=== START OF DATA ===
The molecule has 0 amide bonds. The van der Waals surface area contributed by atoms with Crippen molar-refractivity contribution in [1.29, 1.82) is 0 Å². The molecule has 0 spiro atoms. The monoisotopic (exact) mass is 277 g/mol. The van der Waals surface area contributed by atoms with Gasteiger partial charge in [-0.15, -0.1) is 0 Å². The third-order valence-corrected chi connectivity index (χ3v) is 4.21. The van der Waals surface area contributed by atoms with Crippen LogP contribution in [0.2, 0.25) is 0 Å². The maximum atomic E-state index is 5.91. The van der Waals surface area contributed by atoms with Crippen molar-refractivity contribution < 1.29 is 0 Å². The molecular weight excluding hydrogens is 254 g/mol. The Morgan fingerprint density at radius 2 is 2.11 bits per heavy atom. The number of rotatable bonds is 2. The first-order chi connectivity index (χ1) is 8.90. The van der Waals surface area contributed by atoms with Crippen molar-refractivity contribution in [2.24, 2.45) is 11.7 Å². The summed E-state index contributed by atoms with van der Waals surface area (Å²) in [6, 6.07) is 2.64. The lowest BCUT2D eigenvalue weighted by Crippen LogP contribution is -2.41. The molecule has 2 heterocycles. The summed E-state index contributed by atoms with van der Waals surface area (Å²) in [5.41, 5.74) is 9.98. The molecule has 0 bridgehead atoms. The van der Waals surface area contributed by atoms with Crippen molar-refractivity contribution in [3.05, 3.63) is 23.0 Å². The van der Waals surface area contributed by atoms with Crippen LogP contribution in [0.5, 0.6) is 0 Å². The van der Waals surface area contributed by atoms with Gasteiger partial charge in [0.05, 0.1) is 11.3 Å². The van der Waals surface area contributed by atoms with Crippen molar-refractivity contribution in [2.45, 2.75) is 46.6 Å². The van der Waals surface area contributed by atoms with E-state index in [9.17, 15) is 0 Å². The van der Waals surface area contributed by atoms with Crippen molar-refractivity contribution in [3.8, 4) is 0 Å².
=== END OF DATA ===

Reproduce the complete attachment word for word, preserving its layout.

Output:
The molecule has 0 amide bonds. The van der Waals surface area contributed by atoms with Crippen molar-refractivity contribution in [1.29, 1.82) is 0 Å². The molecule has 0 spiro atoms. The monoisotopic (exact) mass is 277 g/mol. The van der Waals surface area contributed by atoms with Gasteiger partial charge in [-0.15, -0.1) is 0 Å². The third-order valence-corrected chi connectivity index (χ3v) is 4.21. The van der Waals surface area contributed by atoms with Crippen LogP contribution in [0.2, 0.25) is 0 Å². The maximum atomic E-state index is 5.91. The van der Waals surface area contributed by atoms with Crippen molar-refractivity contribution < 1.29 is 0 Å². The molecular weight excluding hydrogens is 254 g/mol. The Morgan fingerprint density at radius 2 is 2.11 bits per heavy atom. The number of rotatable bonds is 2. The first-order chi connectivity index (χ1) is 8.90. The van der Waals surface area contributed by atoms with Crippen molar-refractivity contribution in [2.24, 2.45) is 11.7 Å². The summed E-state index contributed by atoms with van der Waals surface area (Å²) in [6, 6.07) is 2.64. The lowest BCUT2D eigenvalue weighted by Crippen LogP contribution is -2.41. The molecule has 2 heterocycles. The summed E-state index contributed by atoms with van der Waals surface area (Å²) in [5.41, 5.74) is 9.98. The molecule has 0 bridgehead atoms. The van der Waals surface area contributed by atoms with Crippen molar-refractivity contribution in [3.05, 3.63) is 23.0 Å². The van der Waals surface area contributed by atoms with Crippen LogP contribution in [0.5, 0.6) is 0 Å². The van der Waals surface area contributed by atoms with Gasteiger partial charge in [0.05, 0.1) is 11.3 Å². The van der Waals surface area contributed by atoms with Crippen molar-refractivity contribution in [2.45, 2.75) is 46.6 Å². The van der Waals surface area contributed by atoms with E-state index in [9.17, 15) is 0 Å². The van der Waals surface area contributed by atoms with Crippen molar-refractivity contribution in [3.8, 4) is 0 Å².